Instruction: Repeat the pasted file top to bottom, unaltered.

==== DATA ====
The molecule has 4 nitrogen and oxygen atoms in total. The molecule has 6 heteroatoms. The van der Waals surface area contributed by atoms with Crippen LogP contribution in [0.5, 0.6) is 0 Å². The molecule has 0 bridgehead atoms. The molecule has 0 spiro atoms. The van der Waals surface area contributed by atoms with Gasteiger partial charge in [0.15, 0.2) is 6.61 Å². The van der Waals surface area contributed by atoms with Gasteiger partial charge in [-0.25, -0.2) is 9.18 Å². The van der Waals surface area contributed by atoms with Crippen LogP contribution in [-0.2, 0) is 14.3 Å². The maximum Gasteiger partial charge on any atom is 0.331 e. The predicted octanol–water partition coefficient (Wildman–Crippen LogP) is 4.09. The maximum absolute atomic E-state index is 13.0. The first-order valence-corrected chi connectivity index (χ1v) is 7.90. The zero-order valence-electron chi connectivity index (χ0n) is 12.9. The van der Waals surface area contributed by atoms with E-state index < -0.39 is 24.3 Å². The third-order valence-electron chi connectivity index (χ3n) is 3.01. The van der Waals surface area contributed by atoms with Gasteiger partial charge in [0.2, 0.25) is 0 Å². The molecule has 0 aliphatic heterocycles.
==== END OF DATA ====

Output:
The molecule has 4 nitrogen and oxygen atoms in total. The molecule has 6 heteroatoms. The van der Waals surface area contributed by atoms with Crippen LogP contribution in [0.5, 0.6) is 0 Å². The molecule has 0 bridgehead atoms. The molecule has 0 spiro atoms. The van der Waals surface area contributed by atoms with Gasteiger partial charge in [0.15, 0.2) is 6.61 Å². The van der Waals surface area contributed by atoms with Gasteiger partial charge in [-0.25, -0.2) is 9.18 Å². The van der Waals surface area contributed by atoms with Crippen LogP contribution in [-0.2, 0) is 14.3 Å². The maximum Gasteiger partial charge on any atom is 0.331 e. The predicted octanol–water partition coefficient (Wildman–Crippen LogP) is 4.09. The maximum absolute atomic E-state index is 13.0. The first-order valence-corrected chi connectivity index (χ1v) is 7.90. The zero-order valence-electron chi connectivity index (χ0n) is 12.9. The van der Waals surface area contributed by atoms with E-state index < -0.39 is 24.3 Å². The third-order valence-electron chi connectivity index (χ3n) is 3.01. The van der Waals surface area contributed by atoms with Gasteiger partial charge in [0.2, 0.25) is 0 Å². The molecule has 0 aliphatic heterocycles.